With the impending Asean Economic Community (AEC) set to open in 2015, many of our small and medium sized clients have questions about what to expect in terms of changes to labour, HR, and HRM, given the new era of regional cooperation. One interesting fact is that Small and Medium Sized Enterprises account for 96% of enterprises across Asean. Though accustomed to thinking locally, SMEs will face unique challenges and opportunities.
Asean, the AEC, and Changes in the Labour Market
The most competitive among them are prepared and poised to welcome the economic opening and are beginning to think globally.
According to Declaration on the ASEAN Economic Community Blueprint, signed on 20 November 2007, the AEC will, “transform ASEAN into a single market and production base, a highly competitive economic region, a region of equitable economic development, and a region fully integrated into the global economy.”
Large or small, the ability of Asean businesses to open offices in Thailand will get easier because barriers to entry are being removed. This is one door through which labour will flow. Companies are asking themselves if they are sufficiently staffed, if their employees are highly skilled and trained and if they have adequate compensation packages in place to succeed side-by-side with the influx of domestically-based foreign competition.
There are five main pillars to the AEC, namely free trade in goods, free trade in services, free flow of skilled labor, free flow of investment, and a freer flow of capital – Dr. Prasarn Trairatvorakul, Governor of the Bank of Thailand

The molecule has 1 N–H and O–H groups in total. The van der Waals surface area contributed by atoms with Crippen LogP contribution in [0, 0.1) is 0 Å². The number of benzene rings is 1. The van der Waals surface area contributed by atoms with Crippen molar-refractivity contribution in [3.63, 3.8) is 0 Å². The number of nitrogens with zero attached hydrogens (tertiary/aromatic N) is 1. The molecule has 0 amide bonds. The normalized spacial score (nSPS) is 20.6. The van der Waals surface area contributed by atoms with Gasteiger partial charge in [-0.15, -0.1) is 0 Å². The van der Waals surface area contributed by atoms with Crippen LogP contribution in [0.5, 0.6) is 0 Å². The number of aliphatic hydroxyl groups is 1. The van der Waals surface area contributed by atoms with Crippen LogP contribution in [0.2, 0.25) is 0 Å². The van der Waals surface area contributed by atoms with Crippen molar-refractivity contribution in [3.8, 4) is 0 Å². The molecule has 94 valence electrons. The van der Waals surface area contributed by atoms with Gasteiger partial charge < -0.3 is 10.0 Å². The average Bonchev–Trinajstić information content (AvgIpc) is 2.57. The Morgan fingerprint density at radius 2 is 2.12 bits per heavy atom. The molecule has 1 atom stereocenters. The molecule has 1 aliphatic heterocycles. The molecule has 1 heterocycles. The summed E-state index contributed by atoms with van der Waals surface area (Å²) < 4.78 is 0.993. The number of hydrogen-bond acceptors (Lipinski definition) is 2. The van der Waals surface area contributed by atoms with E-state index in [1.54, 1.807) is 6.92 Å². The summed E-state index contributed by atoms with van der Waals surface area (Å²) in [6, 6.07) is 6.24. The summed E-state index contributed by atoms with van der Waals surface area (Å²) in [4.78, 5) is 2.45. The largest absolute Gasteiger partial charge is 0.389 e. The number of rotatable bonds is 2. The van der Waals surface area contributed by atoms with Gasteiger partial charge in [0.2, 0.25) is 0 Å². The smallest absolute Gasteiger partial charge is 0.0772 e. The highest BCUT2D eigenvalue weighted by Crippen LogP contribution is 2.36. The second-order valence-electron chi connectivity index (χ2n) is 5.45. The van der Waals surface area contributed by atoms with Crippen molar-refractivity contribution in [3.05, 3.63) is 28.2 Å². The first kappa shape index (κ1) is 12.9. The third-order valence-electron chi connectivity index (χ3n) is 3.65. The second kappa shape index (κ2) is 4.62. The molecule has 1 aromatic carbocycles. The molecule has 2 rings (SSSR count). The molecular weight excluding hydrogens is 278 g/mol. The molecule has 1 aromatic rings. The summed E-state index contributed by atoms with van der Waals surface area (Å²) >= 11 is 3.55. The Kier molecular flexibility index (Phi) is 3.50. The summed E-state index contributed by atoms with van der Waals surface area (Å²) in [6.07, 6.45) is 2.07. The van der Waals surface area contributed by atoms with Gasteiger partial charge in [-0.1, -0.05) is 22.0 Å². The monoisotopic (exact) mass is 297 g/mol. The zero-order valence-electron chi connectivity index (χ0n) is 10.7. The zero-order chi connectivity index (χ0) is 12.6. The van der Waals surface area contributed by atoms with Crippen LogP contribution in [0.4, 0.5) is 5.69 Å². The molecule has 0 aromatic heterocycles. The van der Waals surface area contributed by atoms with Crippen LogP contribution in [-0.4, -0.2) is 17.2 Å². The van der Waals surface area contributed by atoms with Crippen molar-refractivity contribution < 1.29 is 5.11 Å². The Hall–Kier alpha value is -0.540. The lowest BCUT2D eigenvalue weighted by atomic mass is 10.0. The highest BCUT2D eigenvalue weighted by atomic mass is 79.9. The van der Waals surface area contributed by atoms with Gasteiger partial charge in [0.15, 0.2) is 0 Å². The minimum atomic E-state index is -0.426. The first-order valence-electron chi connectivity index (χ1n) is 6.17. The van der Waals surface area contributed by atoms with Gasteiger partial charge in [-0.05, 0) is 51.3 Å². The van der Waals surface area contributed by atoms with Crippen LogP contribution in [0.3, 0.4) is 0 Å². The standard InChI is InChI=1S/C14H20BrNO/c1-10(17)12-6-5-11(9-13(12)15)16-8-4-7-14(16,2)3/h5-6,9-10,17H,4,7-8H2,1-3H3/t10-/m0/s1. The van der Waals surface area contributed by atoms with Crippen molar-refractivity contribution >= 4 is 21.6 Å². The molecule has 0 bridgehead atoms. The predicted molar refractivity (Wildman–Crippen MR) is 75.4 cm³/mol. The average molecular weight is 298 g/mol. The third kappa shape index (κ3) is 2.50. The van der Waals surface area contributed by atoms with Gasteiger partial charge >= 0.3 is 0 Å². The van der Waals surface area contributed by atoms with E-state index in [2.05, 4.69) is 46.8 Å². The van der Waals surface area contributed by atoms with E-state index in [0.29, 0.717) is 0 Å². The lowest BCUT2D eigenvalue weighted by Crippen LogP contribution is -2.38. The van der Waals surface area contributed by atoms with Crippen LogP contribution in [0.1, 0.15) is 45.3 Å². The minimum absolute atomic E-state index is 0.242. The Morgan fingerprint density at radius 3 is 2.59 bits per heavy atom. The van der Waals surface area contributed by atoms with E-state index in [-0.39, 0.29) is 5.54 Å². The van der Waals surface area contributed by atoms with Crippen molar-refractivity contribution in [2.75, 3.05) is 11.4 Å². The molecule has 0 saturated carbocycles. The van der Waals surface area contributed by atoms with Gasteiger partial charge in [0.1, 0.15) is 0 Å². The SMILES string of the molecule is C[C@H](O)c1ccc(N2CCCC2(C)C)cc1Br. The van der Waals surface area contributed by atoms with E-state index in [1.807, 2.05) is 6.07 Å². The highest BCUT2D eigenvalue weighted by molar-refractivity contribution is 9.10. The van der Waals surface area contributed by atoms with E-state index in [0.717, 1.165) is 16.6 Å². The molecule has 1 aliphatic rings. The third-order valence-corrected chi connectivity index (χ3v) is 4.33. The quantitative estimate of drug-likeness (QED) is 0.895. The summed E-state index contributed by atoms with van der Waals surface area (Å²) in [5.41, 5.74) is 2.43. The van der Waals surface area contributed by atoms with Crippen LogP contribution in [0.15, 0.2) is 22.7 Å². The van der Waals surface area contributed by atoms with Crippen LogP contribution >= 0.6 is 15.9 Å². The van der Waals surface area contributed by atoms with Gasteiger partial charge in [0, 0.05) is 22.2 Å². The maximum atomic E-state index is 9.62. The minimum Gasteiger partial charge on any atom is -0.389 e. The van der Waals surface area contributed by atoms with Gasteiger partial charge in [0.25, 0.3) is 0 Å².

Dr. Prasarn, the Governor of the Bank of Thailand warned Thai companies about the risk of complacency in address at Sasin, saying, “Doubts about the AEC are not about the dangers of integration, but are based upon cynicism that little will change come 2015. But this in itself can lead to a more dangerous threat – that of complacency and the danger that we will wake up and find that we are already too late to catch the rising wave of ASEAN.“
Services in most ASEAN member countries typically include final services for consumption, such as hotels and restaurants, wholesale and retail trade, intermediate services such as business and professional services, transport and communications, finance, insurance, information technology and computer services.
Dr. Prasarn Trairatvorakul is optimistic about the future of the domestic service industry, adding that, “While services liberalization can involve short term adjustment costs, the increased competition and economies of scale can also lead to enlarged services export markets, and improved service competitiveness and efficiency.”
The AEC process has been criticized for being slow, but at PeopleServe, we are of the opinion that these changes are good for the region and for Thailand’s business climate and that there is a risk in rushing — labour laws and accompanying legislation need to be carefully considered, explained and a certain amount of buy-in by enforcement agencies is required to ensure the changes are thorough and as non-disruptive as possible. There is a genuine excitement among our partners and clients as we navigate this new and exciting terrain.
We will continue to take an in-depth look at this topic and how it is expected to impact businesses in the coming weeks.